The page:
Contamination of genome sequencing machines delays release of COVID-19 variant updates

Contamination of genome sequencing machines delays release of COVID-19 variant updates

MANILA, Philippines — The machines that conduct whole genome sequencing on samples positive for COVID-19 have been contaminated, delaying the release of updates on the circulating variants in the Philippines, the Department of Health said.

Health Undersecretary Maria Rosario Vergeire said the Philippine Genome Center, which leads the country’s biosurveillance efforts, had informed the department that the machines that detect the presence of more contagious coronavirus variants got contaminated.

“Preventive maintenance is needed [following the contamination] and they’re trying to address the issue,” Vergeire said in a briefing Wednesday.

“The maintenance procedures were completed and now, we are running a new batch of samples because the previous one encountered problems,” she said, adding new sequencing results may be released by Friday or Saturday.

PGC sequences a batch of 750 samples a week. Results of the whole genome sequencing are usually released by weekend.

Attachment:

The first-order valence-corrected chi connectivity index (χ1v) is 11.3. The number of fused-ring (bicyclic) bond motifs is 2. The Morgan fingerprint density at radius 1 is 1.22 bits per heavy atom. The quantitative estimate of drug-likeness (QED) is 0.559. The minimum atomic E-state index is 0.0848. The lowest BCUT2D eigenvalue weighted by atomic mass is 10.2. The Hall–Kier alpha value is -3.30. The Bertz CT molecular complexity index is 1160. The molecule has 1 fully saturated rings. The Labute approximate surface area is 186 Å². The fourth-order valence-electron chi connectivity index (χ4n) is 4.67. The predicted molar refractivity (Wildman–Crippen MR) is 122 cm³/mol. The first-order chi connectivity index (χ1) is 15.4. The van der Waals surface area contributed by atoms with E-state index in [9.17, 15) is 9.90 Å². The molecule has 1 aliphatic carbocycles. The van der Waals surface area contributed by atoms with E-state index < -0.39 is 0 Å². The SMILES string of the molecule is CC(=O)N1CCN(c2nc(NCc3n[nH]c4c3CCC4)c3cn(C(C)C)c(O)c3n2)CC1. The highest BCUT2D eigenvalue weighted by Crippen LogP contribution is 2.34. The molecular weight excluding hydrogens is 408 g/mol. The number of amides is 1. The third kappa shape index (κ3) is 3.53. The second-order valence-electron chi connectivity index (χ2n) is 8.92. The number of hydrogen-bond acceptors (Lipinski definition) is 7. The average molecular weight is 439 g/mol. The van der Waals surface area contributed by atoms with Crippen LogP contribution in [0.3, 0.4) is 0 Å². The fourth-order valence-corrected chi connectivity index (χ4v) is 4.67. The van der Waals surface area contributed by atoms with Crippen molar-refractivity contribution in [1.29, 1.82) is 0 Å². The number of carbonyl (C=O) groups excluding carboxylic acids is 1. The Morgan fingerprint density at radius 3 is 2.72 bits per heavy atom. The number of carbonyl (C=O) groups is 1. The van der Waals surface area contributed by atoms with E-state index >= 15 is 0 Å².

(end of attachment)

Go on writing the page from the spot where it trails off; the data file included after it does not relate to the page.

The latest genome sequencing results were released on March 19. At the time, there were 223 cases of the B.1.1.7 variant (United Kingdom), 152 cases of B.1.351 (South Africa), one case of P.1 (Brazil), and 104 cases of P.3 (Philippines).

Why this matters

Decreased compliance with health protocols and the presence of more transmissible variants have been blamed for the record spike that has pushed the country’s caseload to more than 747,000. Of these, 130,245 are active cases.

B.1.1.7, B.1.351 and P.1 variants are all considered variants of concern.

Meanwhile, the P.3 variant, or the one that was first detected in the Philippines, is a variant under investigation. But it carries two mutations which have shown to increase transmissibility and dodge some antibodies.

But the PGC, in social media posts, debunked the claim that the P.3 variant is “extremely contagious.”

“No published study has yet established the transmissibility of the P.3 variant,” PGC said.

“There were no confirmed cases of P.3 infection from Q2 to Q4 of 2020. It was only detected in 2021,” it added.

[READ] Debunking of the circulating fake news on the P.3 variant which claims that it is “extremely contagious”

????????????????????. No published study has yet established the transmissibility of the P.3 variant. pic.twitter.com/lfSWafTfqd

— Philippine Genome Center #ParaSaBayan (@phgenome) March 30, 2021

The alarming rise in cases has strained hospital and prompted authorities to place Metro Manila, Bulacan, Rizal, Cavite and Laguna under the strictest lockdown until Easter Sunday, April 4. Officials warned the lockdown could be prolonged for another week.

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